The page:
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Monday, 13 June 2011

Why We Should Keep Our Bank Cheque Books

Cheques are a powerful tool.  They enable 'people', non-banking enteritis or non-states, to 'create' money - just on the power the note/cheque promises to fulfil.  If someone you trust enough offers you a 'post-dated' cheque you prospectively will accept it; if that is in your interest.  This could be done with a simple letter - effectively a promissory note - but with a cheque the simple mechanism is in place to easily realise the money - pay in into your bank and draw cash - whenever the date and payee name is valid.

In theory people could use trusted 'open' cheques (with no payee named and maybe undated) to trade and barter without paying the cheque into a bank, just so long as the cheque's issuer is trusted by each party who in turn accept it (effectively a demand promissory note). This indeed once happened with counter-signed Banker's Drafts, they would often change hands until banks started to refuse to accept the counter signing as valid (on grounds of fraud prevention) and now do not issue drafts at all.

If the next step of government is to remove 'cash' from society and use various auditable and identifiable means of electronic payment devices in its place, that is all fine-and-dandy apart from for the black economy - transactions that are done 'for cash'.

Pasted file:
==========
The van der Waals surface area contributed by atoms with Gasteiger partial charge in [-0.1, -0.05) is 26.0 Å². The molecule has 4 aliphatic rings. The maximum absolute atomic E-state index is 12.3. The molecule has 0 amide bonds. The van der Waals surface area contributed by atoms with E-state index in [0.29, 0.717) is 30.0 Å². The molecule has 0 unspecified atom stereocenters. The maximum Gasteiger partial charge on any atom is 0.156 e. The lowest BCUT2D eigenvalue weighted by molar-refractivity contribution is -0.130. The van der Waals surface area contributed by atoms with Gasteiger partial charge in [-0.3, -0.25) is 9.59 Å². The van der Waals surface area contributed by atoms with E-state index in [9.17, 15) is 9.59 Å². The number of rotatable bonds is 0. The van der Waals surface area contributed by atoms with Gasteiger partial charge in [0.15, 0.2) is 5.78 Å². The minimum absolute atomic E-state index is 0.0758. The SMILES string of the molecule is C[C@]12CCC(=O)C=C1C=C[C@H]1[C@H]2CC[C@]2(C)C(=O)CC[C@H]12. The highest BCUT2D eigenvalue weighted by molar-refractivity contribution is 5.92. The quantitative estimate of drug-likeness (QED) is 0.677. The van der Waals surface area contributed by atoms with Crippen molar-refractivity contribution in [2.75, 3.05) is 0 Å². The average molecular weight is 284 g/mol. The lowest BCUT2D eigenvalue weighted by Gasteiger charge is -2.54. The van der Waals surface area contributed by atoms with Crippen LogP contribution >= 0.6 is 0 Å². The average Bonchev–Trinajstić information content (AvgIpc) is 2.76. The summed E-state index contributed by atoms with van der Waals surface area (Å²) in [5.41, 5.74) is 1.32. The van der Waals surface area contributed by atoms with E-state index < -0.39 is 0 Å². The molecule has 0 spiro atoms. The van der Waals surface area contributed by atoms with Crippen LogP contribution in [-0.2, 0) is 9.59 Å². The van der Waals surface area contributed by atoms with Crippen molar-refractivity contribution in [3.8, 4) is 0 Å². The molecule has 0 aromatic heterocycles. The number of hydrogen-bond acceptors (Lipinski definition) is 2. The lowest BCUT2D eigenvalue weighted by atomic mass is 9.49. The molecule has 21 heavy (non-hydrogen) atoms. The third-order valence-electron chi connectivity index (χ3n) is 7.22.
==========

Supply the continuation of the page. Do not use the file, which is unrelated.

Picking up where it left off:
With the advent of 'digital cash' what will replace paper-money/cash in the black economy?  Gold?  Bags of dope?  Signed cheques from enteritis who have an established creditworthiness (trust) in the public mind?

Call me suspicious because I do suspect there is an underside to this motion: to end the use of cheques. And I suspect my synopsis above is not so far from that truth; that it is all about making people find tax-avoidance progressively harder to carry-out. (and bank cashless-transaction charges no doubt).

See: Promissory note - From Wikipedia

See: Bills of Exchange Act 1882

An example of a 'trusted open note/cheque' would be shopping vouchers for say Tesco or Waitrose, postage stamps, etc. I would accept a few of those right now.

But we can only replace cheques if we still are 'allowed' - by the state - to have cash! 
See: Is a cashless society on the cards?

On the other hand; the people will do much better to revert to our own form of currency.  Since our money already is not actually issued by government at all; it is all raised through the banking system and is 'taxed' therefore by interest charges and inflation (a 'tax' that goes directly to the issuing bank).

Gold is one option for underpinning state-free currency.  Any number of trusted gold investment companies can sell paper notes (cash) which can be simply exchanged for real-gold - just like the old days - you can pay me with those!

But the gold market is still vulnerable to manipulation since the self-same bankers who create the money today also keep their wealth in gold and control the gold market.

Paper promise notes could replace this that simply represent one hour of work.  A Doctor may charge ten units for one hour of medical advice, a night watchman may charge half a unit per hour for sitting keeping an eye open.

An employer will pay staff with notes issued by a trusted issuer of notes that most people and companies will accept.

That is really what we all have for sale and by what everything is represented; human effort.  Be it making something and getting it to the store or digging minerals from your land.  All boils down to human effort.

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